The European space probe JUICE is set to launch on a long research trip to Jupiter on Thursday. The probe will be on its way to the largest planet in our solar system for eight years – there it will focus mainly on its icy moons up close. JUICE (Jupiter Icy Moons Explorer), the European Space Agency’s flagship mission, is scheduled to launch from the European Space Agency’s Kourou spaceport in French Guiana on an Ariane 5 rocket.
The probe, developed by Airbus and weighing more than six tons, with its ten scientific instruments, will first be launched at an altitude of 1,500 kilometers before being launched into orbit, explained Arianespace project manager Véronique Loisel. Then the probe’s complex journey begins to its destination 628 million km from Earth. Since it lacks the energy for a direct route to Jupiter, it has to use complex maneuvers to replenish its kinetic energy.
Get the momentum for a long ride
First, JUICE flies past the Moon and Earth again, then bypasses Venus and returns twice toward Earth. Only then should the momentum be enough to reach Jupiter and its icy moons in 2031, which Galileo Galilei discovered 400 years ago.
On its way, the probe has to endure temperature fluctuations between plus 250 degrees – when flying past Venus near the Sun – and minus 230 degrees – near Jupiter. Among other things, a new type of insulation consisting of several layers aims to ensure the stability of the temperature inside and therefore also in scientific instruments.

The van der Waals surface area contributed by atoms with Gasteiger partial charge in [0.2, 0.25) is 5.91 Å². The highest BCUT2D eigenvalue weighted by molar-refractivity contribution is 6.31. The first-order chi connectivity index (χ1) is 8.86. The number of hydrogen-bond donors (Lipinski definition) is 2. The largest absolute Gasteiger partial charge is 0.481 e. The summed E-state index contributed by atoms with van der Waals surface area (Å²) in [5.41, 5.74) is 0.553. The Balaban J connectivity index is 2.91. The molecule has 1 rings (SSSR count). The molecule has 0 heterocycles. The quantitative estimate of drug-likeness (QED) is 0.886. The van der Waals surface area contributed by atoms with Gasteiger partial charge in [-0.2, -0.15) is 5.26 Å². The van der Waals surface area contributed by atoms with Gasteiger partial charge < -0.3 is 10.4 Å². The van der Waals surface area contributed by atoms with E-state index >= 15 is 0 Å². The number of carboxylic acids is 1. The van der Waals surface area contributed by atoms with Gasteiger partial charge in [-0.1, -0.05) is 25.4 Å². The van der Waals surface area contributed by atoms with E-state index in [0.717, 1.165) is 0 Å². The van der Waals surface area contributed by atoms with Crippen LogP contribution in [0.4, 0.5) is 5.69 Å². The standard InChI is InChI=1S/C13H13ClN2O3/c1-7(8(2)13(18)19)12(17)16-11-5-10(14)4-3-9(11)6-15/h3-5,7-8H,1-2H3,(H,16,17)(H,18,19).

Another challenge is energy conservation, because sunlight on Jupiter is 25 times weaker than on Earth. So JUICE is equipped with solar panels the size of a basketball court (85 square metres).
After reaching Jupiter, JUICE will swing around in its orbit. From there, the probe will examine the giant planet, its moon Io – the most volcanically active celestial body in our solar system – and the three icy moons Europa, Ganymede and Callisto.
Take a look at Ganymede too…
In 2034, things will get exciting again when the probe enters the orbit of Ganymede – an absolute first. The largest moon in our solar system, which is also the only one with a magnetic field that shields it from radiation, is an ideal candidate for the search for life in space.
Like Europa, Ganymede’s icy crust hides a vast ocean of liquid water – and water is essential to life. Instruments aboard the JUICE should enable scientists to measure the ocean and determine its composition – to see if it could harbor life such as primitive microorganisms.
The data collected will be supplemented by data from NASA’s Europa Clipper probe, which will launch in 2024 to inspect Europa’s moon. JUICE is the first European mission to penetrate the outer solar system, launching after Mars. Its costs amount to about 1.6 billion euros. Austria is one of the 23 countries that participated in JUICE. The Institute for Space Research (IWF) of the Austrian Academy of Sciences (ÖAW) in Graz is involved in three instruments. In collaboration with the Institute of Experimental Physics at Graz University of Technology (TU), IWF researchers have developed a new quantum interference magnetometer.
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